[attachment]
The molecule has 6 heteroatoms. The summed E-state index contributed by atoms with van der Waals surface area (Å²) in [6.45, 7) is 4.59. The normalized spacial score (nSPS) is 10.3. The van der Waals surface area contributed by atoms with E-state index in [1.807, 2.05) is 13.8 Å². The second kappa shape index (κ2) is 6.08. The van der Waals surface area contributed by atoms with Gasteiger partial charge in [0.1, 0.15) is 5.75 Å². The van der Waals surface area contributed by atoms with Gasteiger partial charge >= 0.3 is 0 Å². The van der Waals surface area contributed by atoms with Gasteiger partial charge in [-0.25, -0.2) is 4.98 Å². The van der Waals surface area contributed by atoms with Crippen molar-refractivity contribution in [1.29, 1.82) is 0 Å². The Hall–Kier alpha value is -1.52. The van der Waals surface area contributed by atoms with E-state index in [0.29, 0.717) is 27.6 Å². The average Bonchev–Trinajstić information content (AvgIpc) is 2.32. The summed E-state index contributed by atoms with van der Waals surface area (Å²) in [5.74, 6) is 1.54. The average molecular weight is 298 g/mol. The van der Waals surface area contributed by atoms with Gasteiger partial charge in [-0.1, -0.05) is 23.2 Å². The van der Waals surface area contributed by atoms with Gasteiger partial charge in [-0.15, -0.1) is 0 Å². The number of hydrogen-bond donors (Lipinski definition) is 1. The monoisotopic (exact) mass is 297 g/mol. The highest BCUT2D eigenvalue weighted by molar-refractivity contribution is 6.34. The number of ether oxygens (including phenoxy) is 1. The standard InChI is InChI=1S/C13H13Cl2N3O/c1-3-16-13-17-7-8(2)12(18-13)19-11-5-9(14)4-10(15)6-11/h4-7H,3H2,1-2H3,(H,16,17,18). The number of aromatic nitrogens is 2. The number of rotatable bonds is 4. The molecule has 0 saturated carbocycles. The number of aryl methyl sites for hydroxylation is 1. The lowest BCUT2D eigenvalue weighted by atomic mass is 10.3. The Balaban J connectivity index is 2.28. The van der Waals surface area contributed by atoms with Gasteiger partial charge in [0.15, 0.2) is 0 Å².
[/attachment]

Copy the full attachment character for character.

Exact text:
The molecule has 6 heteroatoms. The summed E-state index contributed by atoms with van der Waals surface area (Å²) in [6.45, 7) is 4.59. The normalized spacial score (nSPS) is 10.3. The van der Waals surface area contributed by atoms with E-state index in [1.807, 2.05) is 13.8 Å². The second kappa shape index (κ2) is 6.08. The van der Waals surface area contributed by atoms with Gasteiger partial charge in [0.1, 0.15) is 5.75 Å². The van der Waals surface area contributed by atoms with Gasteiger partial charge >= 0.3 is 0 Å². The van der Waals surface area contributed by atoms with Gasteiger partial charge in [-0.25, -0.2) is 4.98 Å². The van der Waals surface area contributed by atoms with Crippen molar-refractivity contribution in [1.29, 1.82) is 0 Å². The Hall–Kier alpha value is -1.52. The van der Waals surface area contributed by atoms with E-state index in [0.29, 0.717) is 27.6 Å². The average Bonchev–Trinajstić information content (AvgIpc) is 2.32. The summed E-state index contributed by atoms with van der Waals surface area (Å²) in [5.74, 6) is 1.54. The average molecular weight is 298 g/mol. The van der Waals surface area contributed by atoms with Gasteiger partial charge in [-0.1, -0.05) is 23.2 Å². The van der Waals surface area contributed by atoms with Gasteiger partial charge in [-0.15, -0.1) is 0 Å². The number of hydrogen-bond donors (Lipinski definition) is 1. The monoisotopic (exact) mass is 297 g/mol. The highest BCUT2D eigenvalue weighted by molar-refractivity contribution is 6.34. The number of ether oxygens (including phenoxy) is 1. The standard InChI is InChI=1S/C13H13Cl2N3O/c1-3-16-13-17-7-8(2)12(18-13)19-11-5-9(14)4-10(15)6-11/h4-7H,3H2,1-2H3,(H,16,17,18). The number of aromatic nitrogens is 2. The number of rotatable bonds is 4. The molecule has 0 saturated carbocycles. The number of aryl methyl sites for hydroxylation is 1. The lowest BCUT2D eigenvalue weighted by atomic mass is 10.3. The Balaban J connectivity index is 2.28. The van der Waals surface area contributed by atoms with Gasteiger partial charge in [0.15, 0.2) is 0 Å².